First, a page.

Brain Injuries in Sports

Francis X. Conidi, M.D. from the Florida Center for Headache and Sports Neurology has issued a new study which examined retired NFL players for signs of traumatic brain injuries using Diffusion Tensor Imaging (DTI), and the results were fairly damning. The study found that over 40% of the retired NFL players had sustained a traumatic brain injury. Approximately 40 retired NFL players underwent the exam, which included a Compressive Neurological/Headache history, neurological examination, neurophysiological evaluation, Clinical Dementia Rating Scale, physiological evaluation and DTI MRI were performed. According to Dr. Conidi, this represents “one of the largest studies to date in living retired NFL players.”

Continue Reading

Presently, chronic traumatic encephalopathy (CTE) can only be diagnosed pathologically. However, there are research efforts, such as the “Understanding Neurological Injury and Traumatic Encephalopathy (UNITE) Study” that are investigating ways to diagnose CTE during an individual’s life. A recent article published in JAMA Neurology on January 4, 2016 released a case report entitled “Pathologically confirmed chronic traumatic encephalopathy in a 25-year old former college football player” by Jesse Mez, MD, MS, Todd M. Solomon, PhD, Daniel H. Daneshvar, MA,Thor D. Stein, MD, PhD, and Ann C. McKee, MD.

The case report examined a 25-year-old man with congenital bicuspid aorta valve and a family history of addiction and depression who died of a cardiac arrest secondary to staphylococcus aureus endocarditis. He had played football for sixteen years, beginning at age 6. He also played three years of Division I college football as a linebacker and special teams player, before he stopped playing football in the beginning of his junior season due to ongoing post-concussive symptoms. He had experienced over ten concussions while playing football, the first occurring at the age of 8. He had problems with headaches, neck pain, blurry vision, tinnitus, insomnia, anxiety, and difficulty with memory and concentration. He had been an excellent student in high school (3.8 GPA) and in the beginning of college. He left school with a GPA of 1.9, just twelve credits short of earning his bachelor degree.


Continue Reading

On Monday December 14, 2015, United States Representative Bill Pascrell, Jr. (D-NJ-09) sent a blistering letter to the president of ESPN, John Skipper, regarding ESPN analyst’s recent comments attacking the protocols in place for concussions and overall making light of the seriousness of concussions. Congressman Pascrell wrote:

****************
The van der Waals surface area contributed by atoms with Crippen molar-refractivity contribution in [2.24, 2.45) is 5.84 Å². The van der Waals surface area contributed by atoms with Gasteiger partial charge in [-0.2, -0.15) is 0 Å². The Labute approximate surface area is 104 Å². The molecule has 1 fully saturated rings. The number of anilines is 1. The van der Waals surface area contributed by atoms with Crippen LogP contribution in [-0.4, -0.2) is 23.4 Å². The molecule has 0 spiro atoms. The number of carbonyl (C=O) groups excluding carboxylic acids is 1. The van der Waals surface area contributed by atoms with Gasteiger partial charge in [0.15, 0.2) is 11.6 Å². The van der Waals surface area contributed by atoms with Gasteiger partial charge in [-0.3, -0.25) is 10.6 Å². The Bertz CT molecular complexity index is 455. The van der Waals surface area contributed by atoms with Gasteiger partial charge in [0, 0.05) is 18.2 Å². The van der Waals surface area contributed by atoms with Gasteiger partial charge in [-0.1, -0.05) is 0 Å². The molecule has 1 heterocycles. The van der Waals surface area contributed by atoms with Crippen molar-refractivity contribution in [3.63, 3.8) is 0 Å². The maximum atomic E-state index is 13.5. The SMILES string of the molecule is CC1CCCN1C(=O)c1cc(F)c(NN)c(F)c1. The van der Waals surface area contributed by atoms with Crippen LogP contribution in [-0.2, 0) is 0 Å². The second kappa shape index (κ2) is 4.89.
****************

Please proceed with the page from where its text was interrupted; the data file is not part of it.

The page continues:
Dear Mr. Skipper,

I am writing to express

The American Association for Justice released a new report entitled concussions and the courthouse, which examines the role the civil justice system has played in encouraging sports leagues to not only take action to prevent concussion, but also change the way they respond to players who have suffered traumatic brain injuries.

Below are the highlights

Despite study after study demonstrating long term effects from mild traumatic brain injury (concussions), it is astounding that defense courtroom doctors still maintain that there are no permanent residuals from mild traumatic brain injury. A new studyImaging Correlates of Memory and Concussion History in Retired National Football League Athletes, published in JAMA Neurology

A new study conducted by researchers from Boston University found that children who sustained a concussion/mild traumatic brain injury prior to the age of 12 had a greater risk of later-life cognitive impairment.  Robert A. Stern, Ph.D. and colleagues at Boston University conducted a study to “determine the relationship between exposure to repeated head impacts

It was recently reported that King-Devick Tests, Inc. has developed a quick and effective screening tool for the evaluation of concussion.  The tests, to be called the King-Devick Test, according to the manufacturer, is a “quick‑accurate and objective concussion screening tool that can be administered on the sidelines by parents, coaches, athletic trainers, school nurses,

Following a concussion, patients are instructed to rest for twenty-four to forty-eight hours beginning any type of return to normal activities.  Many doctors recommend an even longer period of rest so as to reduce the risk of re-injury during recovery from the concussion.  Some clinicians even advocate “cocoon therapy” which “restricts patients to several days

A new study out of the University of Colorado-Denver found that regardless of the location of impact of high school football players who sustained a concussion, there was no difference in the outcome. Researchers, noting that “little research has examined concussion outcomes in terms of impact location (i.e., the area on the head in which the impact occurred), utilized the National High Schools Sports-Related Injury Surveillance Study dated between 2008/2009-2012/2013 to calculate rates and describe circumstances of football concussion (e.g., symptomatology, symptom resolution time, return to play) resulting from player-to-player collisions by impact location.”
Continue Reading